Loading Events

« All Events

David Bohm Dialogue: Is There a Different Way to Talk Together

  • This event has passed.

October 31, 2020 @ 6:00 pm December 5, 2020 @ 6:00 pm CET

David Bohm Dialogue: Is There a Different Way to Talk Together

Saturday, October 31 – December 5, 2020
Six Saturday Sessions of 2 hours and 30 mins
18:00 CEST  /  13:00 EST on October 31,  thereafter 12:00 EST

with Sally Jeffery, Manfred Kritzler, Beth Macy, Caroline Pawluk and David Schrum

Register early as this program has a limit of 16 participants. 

Dialogue works at several levels. At the deepest level it is about the development and transformative power of the collective mind. At another it provides a ‘display’ of thought, slowing down its movement and allowing its observation. It allows the expression of many alternative views on a particular topic, some of which are presented in non-negotiable ways. Thanks to the group process these differences do not lead to confrontation but are held together in a creative tension. Rather than trying to resolve opposing positions through compromise, it is possible to move to an ‘order between and beyond.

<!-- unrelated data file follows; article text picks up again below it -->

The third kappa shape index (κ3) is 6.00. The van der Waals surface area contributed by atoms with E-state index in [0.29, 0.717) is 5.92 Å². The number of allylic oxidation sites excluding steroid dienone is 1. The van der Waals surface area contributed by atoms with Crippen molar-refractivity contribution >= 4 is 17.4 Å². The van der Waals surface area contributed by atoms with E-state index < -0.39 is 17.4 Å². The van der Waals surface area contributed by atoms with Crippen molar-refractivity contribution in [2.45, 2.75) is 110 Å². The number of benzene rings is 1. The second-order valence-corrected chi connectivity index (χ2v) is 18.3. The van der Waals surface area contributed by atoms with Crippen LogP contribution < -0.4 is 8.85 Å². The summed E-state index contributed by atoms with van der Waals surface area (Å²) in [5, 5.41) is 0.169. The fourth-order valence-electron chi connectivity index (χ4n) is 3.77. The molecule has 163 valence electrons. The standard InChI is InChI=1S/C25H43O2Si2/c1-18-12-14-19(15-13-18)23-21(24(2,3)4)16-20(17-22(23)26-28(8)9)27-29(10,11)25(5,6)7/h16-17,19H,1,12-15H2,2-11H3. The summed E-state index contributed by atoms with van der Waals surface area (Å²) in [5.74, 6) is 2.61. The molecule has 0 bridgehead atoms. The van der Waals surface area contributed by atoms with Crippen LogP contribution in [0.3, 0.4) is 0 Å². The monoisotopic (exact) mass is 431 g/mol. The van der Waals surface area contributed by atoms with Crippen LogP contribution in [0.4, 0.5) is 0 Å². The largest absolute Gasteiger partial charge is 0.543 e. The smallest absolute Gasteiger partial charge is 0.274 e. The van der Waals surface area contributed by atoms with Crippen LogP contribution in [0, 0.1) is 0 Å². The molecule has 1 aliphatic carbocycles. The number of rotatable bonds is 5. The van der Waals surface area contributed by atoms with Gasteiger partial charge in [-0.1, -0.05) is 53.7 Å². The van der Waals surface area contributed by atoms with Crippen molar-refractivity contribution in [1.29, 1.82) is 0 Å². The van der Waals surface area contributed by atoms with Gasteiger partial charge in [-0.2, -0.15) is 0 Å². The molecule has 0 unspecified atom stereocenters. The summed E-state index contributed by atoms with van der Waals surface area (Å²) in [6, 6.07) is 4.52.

David Bohm

The Dialogue Program

This dialogue program is an invitation both to those new to dialogue and those who have participated previously. It is a journey together, without leaders or followers. Registrants and convenors enquire as co-participants, as we explore the movement of conscious mind and touch into what may lie beyond.

Each week a presenter will offer a brief introduction to a dialogue theme. Group dialogues of about two hours will follow. All convenors will participate in each session. Through this series, our weekly introductory focus will progress—beginning from (1) a general overview, then moving to (2) self, (3) the other, (4) the group as a whole, (5) silence and (6) the dialogic field. In practice, however, our intention is that every session may bring in all these aspects and that we explore without boundaries, in freedom.

Topics and presenters are listed below, each followed by a quotation/quotations by David Bohm that touch on the week’s focus: 

Week 1Dialogue – A Journey Together – with David Schrum

What is it to discover the roots of our common human consciousness? Through David Bohm’s approach to dialogue, we will open an enquiry into this question as we begin our journey together.

The object of dialogue is not to analyze things, or to win an argument, or to exchange opinions. Rather, it is to suspend your opinions and to look at the opinions—to listen to everyone’s opinions, to suspend them, and to see what all that means.